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What is RPA? A revolution in business process automation

What is RPA? A revolution in business process automation

Automation is becoming more and more of a way of life in our business and departments – sometimes for the better, sometimes for the worse. I’ve been involved in automation for a long time. A lot of people are concerned about this type of automation replacing human jobs but I’ve found that, instead, it has the ability to free up time and make real people even more valuable to the organizations for which they work.

How do you view automation in your department? Is it something that you’re utilizing to make your people more valuable or is it a way that you can reduce the size of your team?

More CIOs are turning to an emerging technology practice called robotic process automation (RPA) to streamline enterprise operations and reduce costs. With RPA, businesses can automate mundane rules-based business processes, enabling business users to devote more time to higher-value tasks. Others see RPA fitting into a larger context, as they take a more deliberate path to adoption, seeking to understand RPA’s potential to work alongside machine learning (ML) and artificial intelligence (AI) tools. Here CIO.com takes a look at what robotic process automation really is, and how CIOs can make the most of RPA in alignment with business goals. What is robotic process automation? RPA is an application of technology aimed at automating business processes. Using RPA tools, a company can configure software, or a “robot,” to capture and interpret applications for processing a transaction, manipulating data, triggering responses and communicating with other digital systems, according to the Institute for Robotic Process Automation and Artificial Intelligence . Inclusion of the term “automation” may cause some to confuse RPA with ML and AI. RPA can include ML or AI, but it is governed by set business logic and structured inputs, and its rules don’t deviate, whereas ML and AI […]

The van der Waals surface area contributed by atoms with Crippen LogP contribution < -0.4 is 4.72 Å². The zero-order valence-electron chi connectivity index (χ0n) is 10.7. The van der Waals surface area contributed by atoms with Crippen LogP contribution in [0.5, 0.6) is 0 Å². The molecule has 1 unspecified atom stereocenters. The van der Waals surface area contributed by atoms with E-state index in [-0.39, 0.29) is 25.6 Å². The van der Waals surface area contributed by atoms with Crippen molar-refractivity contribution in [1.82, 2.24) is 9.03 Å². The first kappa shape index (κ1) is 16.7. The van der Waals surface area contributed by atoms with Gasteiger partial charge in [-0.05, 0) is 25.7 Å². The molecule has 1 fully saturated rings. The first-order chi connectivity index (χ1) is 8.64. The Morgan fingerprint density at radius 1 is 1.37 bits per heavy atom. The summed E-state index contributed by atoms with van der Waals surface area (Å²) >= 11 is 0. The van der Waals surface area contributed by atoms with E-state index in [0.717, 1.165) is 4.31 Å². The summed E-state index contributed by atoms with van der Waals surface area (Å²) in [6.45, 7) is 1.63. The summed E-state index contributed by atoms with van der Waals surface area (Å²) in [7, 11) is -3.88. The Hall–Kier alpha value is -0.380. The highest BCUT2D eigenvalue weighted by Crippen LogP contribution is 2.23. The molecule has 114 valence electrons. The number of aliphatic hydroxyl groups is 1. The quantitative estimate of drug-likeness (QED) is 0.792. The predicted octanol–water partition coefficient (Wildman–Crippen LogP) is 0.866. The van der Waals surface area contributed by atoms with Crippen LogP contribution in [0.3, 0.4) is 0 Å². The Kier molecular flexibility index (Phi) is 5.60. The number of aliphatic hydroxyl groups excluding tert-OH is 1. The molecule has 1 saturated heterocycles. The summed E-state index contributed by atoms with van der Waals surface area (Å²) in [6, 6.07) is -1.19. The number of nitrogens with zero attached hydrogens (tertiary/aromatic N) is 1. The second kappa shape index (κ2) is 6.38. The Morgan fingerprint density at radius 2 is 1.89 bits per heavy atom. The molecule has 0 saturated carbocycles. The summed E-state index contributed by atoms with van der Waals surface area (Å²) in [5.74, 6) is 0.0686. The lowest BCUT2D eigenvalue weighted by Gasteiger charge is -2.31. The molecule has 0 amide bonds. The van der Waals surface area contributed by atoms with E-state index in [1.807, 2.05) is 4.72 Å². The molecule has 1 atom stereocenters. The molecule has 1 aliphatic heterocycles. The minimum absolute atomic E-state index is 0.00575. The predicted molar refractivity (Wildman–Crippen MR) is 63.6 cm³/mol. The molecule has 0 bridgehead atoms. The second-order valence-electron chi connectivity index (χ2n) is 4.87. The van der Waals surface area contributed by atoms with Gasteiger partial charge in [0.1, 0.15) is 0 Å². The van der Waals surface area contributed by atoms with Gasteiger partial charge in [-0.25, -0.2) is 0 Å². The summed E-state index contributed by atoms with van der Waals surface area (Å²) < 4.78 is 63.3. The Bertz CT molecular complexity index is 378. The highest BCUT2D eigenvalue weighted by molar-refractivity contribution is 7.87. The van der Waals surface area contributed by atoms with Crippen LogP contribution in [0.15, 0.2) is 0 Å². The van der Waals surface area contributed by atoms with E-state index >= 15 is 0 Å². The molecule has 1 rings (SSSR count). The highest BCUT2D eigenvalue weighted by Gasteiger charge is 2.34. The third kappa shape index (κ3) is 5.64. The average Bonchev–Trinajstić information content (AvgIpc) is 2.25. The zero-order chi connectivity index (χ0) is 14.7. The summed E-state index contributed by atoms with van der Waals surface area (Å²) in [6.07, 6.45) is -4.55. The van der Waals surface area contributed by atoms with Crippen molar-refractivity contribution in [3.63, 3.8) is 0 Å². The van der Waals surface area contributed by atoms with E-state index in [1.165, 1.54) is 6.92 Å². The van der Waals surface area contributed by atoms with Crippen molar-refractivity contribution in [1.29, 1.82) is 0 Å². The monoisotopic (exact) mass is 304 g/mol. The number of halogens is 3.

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How you can use UC to beat shadow IT communication channels

How you can use UC to beat shadow IT communication channels

This is an interesting article about IT’s role in the ever changing scope of team communications among the organizations with which we’re involved. There’s always a demand for IT to “keep up” as trends change but, as the article states:

…there is seldom consensus between departments as to how their teams should communicate. In fact, different company departments often have a bad habit of walling off their communication.

The issue of “shadow IT” can be a big one. After all, how are you supposed to secure access to your network – let alone maintain your communications – when you have no control over the tools that your team is using?

Ever since the cloud, many departments have been bypassing IT and adopting solutions out of the cloud – often called shadow IT. Generally, IT still struggles with this as it related to all technology, including communication systems.

Unifying communications can help to ease the pain, but only if it’s done right.

IT can reduce the impact of shadow IT and add sanity to the otherwise communication anarchy by simplifying mediums, integrating communication platforms and consolidating channels when possible. IT that creates comfortable and easy-to-access communication channels reduces the chances rouge departments will deploy their own detached solution.

Take a look at the full article with the link below and check out how you can use unified communications to solve your issues with shadow IT.